One of the biggest challenges faced by any organisation is not having enough knowledge about its customers, fans or audiences. 

It is crucial to understand consumer behaviour as market-orientated/customer-first organisations are always likely to be most successful. The recently launched Amazon Shopper Panel is a good example: consumers are paid directly for information on what they buy and where. If it’s not with Amazon, the company wants to know why so it is able to find ways that encourage them to its sites.

Many sports rights holders can learn from this customer-first philosophy. Audience and commercial growth both rely on a strong knowledge of existing and potential audiences. A good place to start? Make sure you know what demographic and behavioural data is available to you from social media platforms and website analytics.

See below for just some of the questions you’ll be able to answer through a thorough analysis of your channels and content performance. 



What is the gender split of your digital audience?

When is your audience online?

Age-range differences on each channel?

Type of content they engage with?

Which countries have your biggest audiences?

How do they engage with the content?

You’ll then be able to create an overview of your digital audience and compare it across channels. However, this only scratches the surface of the vast amount of available data you could unlock.

Conduct your own primary research to dive deeper into your audiences and find out what really makes them tick, what motivates them, and what their attitudes are towards your sport/brand. Whether creating online surveys, hosting focus groups, or conducting face-to-face interviews, primary research is where the real value to your organisation lies.

Here are 6 ways to get the most out of primary research:

1. Create content that achieves sustainable growth and engagement. By understanding audience interests, behaviours and attitudes, for example, Redtorch has helped clients develop a content strategy that connects with multiple stakeholders across channels.

2. Use campaign ideation to begin analysing the audience you are trying to engage. Why are they interested in your sport? How do they currently engage with your sport? What are their personality traits? What will trigger them to engage with your new campaign? This research makes it possible to find the commonalities among your current and potential audiences, inspiring you to come up with the perfect campaign using the most effective tone of voice.

3. Begin your product development by researching the target audience; this will inform the entire process of creating or improving a product, service, app or website. e.g., if you’re building/redesigning a website, have you investigated the needs and challenges of existing users? Analysing online behaviour – through quantitative and qualitative research – helps generate significant insights vital to the design process.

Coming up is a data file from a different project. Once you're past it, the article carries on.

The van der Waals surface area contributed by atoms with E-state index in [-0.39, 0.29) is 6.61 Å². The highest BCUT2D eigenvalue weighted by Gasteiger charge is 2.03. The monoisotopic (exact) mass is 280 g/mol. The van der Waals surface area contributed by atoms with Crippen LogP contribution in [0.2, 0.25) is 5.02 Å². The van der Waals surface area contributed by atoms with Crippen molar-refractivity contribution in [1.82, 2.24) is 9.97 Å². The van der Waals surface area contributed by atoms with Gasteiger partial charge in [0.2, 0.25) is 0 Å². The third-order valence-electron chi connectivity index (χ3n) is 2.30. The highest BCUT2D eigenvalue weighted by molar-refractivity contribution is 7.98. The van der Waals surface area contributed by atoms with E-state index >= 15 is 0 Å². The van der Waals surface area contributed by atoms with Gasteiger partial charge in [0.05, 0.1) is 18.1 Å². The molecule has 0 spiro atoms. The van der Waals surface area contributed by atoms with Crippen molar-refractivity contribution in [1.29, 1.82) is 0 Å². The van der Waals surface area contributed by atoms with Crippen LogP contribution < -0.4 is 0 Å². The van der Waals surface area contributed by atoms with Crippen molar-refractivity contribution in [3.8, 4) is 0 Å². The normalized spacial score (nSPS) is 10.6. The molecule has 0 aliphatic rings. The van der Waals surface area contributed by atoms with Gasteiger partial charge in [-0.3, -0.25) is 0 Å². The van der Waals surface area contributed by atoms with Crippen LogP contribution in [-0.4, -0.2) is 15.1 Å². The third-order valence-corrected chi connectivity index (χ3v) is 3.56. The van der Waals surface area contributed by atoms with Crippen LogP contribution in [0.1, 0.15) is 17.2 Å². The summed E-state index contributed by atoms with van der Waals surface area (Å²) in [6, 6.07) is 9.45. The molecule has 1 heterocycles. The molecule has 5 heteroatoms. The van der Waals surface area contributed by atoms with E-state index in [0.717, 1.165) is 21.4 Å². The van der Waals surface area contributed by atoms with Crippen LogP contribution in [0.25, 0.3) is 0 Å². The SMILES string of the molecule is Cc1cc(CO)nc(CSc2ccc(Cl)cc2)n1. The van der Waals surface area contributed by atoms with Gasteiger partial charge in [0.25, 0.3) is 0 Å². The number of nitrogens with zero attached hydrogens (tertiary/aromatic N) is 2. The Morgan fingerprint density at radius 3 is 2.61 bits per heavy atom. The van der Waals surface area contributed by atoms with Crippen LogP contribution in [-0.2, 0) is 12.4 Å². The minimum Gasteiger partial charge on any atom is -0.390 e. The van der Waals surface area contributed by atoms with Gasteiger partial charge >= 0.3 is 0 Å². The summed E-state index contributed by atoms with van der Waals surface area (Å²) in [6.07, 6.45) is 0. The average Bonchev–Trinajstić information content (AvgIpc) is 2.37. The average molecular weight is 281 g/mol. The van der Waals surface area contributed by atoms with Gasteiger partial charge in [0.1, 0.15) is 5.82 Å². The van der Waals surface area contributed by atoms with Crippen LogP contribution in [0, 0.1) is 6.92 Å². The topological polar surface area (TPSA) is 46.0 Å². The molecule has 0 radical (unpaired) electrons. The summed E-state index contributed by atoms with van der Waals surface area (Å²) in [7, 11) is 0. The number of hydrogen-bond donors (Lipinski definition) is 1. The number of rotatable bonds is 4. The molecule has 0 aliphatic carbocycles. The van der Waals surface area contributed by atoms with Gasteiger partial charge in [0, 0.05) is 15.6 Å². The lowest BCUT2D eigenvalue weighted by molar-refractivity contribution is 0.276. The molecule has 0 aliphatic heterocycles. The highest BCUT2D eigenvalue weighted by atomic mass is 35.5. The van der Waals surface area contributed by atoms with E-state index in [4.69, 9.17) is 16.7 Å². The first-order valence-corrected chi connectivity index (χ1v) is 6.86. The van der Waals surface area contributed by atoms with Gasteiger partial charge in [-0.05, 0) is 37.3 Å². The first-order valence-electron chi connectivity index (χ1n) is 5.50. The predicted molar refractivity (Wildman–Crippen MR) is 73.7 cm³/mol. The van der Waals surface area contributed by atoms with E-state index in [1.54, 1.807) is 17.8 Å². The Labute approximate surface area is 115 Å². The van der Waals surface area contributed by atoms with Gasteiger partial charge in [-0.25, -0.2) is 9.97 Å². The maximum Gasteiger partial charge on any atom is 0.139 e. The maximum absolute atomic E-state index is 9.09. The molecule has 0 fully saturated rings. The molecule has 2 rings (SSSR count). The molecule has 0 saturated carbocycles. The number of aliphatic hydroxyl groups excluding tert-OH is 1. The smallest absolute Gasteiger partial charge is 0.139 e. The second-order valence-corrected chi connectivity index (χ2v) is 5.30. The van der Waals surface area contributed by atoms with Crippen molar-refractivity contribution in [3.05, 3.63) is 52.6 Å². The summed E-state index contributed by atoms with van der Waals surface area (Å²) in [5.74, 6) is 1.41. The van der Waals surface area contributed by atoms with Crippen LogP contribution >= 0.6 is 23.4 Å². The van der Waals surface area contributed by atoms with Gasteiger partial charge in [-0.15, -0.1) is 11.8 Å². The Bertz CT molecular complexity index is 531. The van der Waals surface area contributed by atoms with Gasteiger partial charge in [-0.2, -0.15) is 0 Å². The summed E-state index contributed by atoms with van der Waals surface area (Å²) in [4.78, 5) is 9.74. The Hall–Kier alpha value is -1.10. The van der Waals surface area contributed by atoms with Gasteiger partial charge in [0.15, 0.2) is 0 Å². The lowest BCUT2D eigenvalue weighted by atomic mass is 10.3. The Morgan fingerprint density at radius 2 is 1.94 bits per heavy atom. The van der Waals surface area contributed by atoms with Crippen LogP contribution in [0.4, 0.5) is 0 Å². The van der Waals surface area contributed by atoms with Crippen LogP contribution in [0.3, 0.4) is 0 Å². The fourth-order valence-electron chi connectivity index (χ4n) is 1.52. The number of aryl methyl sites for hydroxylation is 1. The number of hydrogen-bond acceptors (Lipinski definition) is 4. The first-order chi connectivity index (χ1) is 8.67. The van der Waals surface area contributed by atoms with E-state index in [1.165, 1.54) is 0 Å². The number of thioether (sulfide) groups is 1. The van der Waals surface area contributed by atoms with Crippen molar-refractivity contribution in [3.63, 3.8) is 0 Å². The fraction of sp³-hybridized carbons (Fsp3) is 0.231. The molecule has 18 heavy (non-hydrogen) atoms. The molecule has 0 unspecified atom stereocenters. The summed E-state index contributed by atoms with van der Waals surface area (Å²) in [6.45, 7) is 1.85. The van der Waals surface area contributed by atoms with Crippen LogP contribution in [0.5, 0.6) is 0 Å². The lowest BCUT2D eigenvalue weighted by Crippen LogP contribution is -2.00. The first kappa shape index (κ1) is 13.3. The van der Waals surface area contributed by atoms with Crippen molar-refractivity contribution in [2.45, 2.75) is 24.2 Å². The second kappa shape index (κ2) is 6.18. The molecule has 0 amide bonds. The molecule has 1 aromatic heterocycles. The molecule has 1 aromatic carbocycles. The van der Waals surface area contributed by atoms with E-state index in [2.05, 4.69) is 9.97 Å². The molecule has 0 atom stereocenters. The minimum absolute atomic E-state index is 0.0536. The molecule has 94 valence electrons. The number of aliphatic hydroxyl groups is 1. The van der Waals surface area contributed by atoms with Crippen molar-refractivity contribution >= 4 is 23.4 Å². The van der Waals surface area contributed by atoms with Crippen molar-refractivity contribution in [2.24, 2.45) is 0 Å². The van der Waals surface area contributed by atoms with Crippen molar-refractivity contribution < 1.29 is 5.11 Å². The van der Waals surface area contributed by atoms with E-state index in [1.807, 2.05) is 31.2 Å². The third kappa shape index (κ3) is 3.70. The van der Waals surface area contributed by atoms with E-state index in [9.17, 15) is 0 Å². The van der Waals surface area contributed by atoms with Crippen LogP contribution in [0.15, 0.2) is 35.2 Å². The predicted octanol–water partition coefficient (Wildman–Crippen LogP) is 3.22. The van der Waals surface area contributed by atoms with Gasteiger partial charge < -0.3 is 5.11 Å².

4. Realise the commercial value of your audience through a deeper analysis of behavioural traits, marketing touch points, and their awareness of current sponsors. Are your fans more likely to buy from a brand they’ve seen advertised on social media? Are they more favourable toward brands associated with your sport? What type of products/services are they most likely to buy over the next 6 months? All this research helps enhance your commercial value thereby attracting future sponsors and retaining existing ones. Additionally, by understanding the various markets, you can take a localised approach to sponsor sales and activation.

5. Segment your audience into groups of like-minded people based on shared characteristics such as behaviours, attitudes or demographics. e.g., a football club may segment fans by the number of matches they attend each season. Create an audience persona for each segment and use it to create tailored marketing campaigns (rather than traditional mass-marketing efforts) to engage various fans.

6. Create customer journeys to visualise the pathway each person goes through. Different audience segments follow different paths so it’s important to use qualitative and quantitative research in order to identify needs and challenges. e.g., You want to increase sport participation. Some people participate occasionally; others may never have tried the sport but watch it competitively. What are the obstacles they face to giving your sport a go? How can you identify patterns and caps in your current journey mapping process?

Get in contact with Ollie Davis at to learn more about how you can conduct your own primary research to dive deeper into your audiences to see what makes them tick.

Check out some of Redtorch’s work here…